Award-winning writer Kathy Widenhouse has helped hundreds of nonprofits and writers produce successful content and has gained 600K+ views for her writing tutorials. She is the author of 9 books. See more of Kathy’s content here.
“This appeal letter doesn’t get to the point until the fourth paragraph,” said the development director.
Oops … she was right.
Your first few sentences rank up there as one of the most important elements of an appeal (along with the carrier teaser and the P.S.)
If it takes several paragraphs or even pages to get to your point, you have what's called a "delayed opening."
By that time, you’ve lost your reader. And likely a gift.
A delayed opening is one of the easiest appeal letter traps to fall into.
Fortunately, when you’re aware of this potential minefield, it’s not too hard to fix. Here's how.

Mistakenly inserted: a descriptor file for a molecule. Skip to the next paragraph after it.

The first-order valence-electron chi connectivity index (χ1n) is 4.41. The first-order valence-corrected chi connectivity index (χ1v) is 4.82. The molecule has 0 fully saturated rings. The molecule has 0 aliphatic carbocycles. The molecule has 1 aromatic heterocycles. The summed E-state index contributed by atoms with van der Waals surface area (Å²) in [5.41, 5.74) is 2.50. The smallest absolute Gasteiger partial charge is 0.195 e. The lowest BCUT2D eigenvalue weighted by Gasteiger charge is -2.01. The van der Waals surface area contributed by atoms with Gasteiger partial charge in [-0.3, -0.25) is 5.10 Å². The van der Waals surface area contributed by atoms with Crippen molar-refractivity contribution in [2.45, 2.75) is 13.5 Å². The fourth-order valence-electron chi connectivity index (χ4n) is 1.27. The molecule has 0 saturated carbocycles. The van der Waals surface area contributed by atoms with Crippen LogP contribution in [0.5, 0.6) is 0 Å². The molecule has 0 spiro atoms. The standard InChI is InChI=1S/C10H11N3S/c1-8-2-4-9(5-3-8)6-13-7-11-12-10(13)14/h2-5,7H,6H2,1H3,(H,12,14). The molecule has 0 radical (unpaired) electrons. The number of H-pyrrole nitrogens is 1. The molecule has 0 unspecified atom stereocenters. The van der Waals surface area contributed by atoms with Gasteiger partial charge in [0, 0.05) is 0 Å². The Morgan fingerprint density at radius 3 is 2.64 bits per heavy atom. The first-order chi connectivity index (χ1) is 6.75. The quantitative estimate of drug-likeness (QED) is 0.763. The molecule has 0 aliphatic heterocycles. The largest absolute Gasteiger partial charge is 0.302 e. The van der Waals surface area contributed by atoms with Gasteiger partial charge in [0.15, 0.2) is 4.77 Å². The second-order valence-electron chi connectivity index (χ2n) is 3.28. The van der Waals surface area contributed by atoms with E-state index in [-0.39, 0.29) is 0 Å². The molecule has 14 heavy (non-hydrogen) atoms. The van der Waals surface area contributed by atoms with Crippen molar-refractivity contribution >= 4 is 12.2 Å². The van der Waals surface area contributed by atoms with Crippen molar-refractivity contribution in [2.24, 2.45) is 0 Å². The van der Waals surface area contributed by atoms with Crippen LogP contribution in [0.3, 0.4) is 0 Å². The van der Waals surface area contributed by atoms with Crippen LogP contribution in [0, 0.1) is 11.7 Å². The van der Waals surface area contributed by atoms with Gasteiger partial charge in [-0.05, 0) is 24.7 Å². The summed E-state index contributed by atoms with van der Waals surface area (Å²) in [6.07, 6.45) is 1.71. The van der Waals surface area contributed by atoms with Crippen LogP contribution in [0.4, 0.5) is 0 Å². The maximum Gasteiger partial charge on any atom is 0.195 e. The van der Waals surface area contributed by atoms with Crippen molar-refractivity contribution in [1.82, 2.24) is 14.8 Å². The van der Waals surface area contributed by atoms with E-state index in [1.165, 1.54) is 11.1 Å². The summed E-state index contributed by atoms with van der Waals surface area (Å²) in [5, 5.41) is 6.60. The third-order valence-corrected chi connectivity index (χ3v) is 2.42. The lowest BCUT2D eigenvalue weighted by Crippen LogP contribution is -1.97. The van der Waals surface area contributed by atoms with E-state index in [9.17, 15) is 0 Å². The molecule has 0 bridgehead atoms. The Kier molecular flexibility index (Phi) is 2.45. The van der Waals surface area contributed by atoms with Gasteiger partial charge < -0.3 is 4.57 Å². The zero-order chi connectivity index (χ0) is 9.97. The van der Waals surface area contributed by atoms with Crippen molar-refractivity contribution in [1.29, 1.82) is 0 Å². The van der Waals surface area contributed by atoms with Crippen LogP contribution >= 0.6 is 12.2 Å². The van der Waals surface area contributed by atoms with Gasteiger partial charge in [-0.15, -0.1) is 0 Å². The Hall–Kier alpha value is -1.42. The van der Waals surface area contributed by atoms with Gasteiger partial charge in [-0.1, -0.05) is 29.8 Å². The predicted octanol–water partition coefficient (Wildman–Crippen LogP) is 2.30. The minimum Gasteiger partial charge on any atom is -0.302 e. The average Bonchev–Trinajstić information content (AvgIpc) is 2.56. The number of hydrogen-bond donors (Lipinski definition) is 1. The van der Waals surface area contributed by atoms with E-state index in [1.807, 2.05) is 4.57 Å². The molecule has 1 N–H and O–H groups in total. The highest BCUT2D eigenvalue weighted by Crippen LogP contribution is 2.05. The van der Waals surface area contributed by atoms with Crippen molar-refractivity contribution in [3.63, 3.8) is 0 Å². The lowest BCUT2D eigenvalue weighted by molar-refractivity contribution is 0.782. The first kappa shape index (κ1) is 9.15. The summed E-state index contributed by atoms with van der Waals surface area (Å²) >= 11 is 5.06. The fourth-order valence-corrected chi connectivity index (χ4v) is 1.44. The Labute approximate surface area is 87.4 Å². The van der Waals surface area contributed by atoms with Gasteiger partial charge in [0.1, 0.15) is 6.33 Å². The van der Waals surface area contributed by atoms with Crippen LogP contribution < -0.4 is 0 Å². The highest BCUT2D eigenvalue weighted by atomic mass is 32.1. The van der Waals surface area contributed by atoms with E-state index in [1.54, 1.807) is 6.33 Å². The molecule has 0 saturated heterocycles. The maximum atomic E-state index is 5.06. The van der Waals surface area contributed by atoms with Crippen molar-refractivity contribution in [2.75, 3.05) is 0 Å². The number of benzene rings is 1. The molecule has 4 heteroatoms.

There’s a good reason the opening of a letter is called the “hook.” Those first sentences need to pull in your reader and spell out the reason you’re writing. Look at the first paragraph of your letter. Could it stand by itself to make your point?
Find a sentence or two that summarizes your problem and what you want the reader to do about it. Move that text to the top of the letter. Be ruthless with cut, copy, paste and delete commands.
Once you’ve got the big promise at the top (“with your help we can fix such-and-such”), you can go on to paint a picture about the need with statistics, offer proof that your organization is a good investment by sharing an anecdote or story, and finish with a strong push (“Ask”) at the end.
“The at-risk children we serve need a place to go after school today in order to be safe. Will you help us with a gift right now to keep this program alive until school lets out in May?”
Bottom line: if your reader could only see the first line or
two of the letter, would he know what you want him to do and why? Make sure
your answer is yes.
More on writing fundraising letters that engage your prospects
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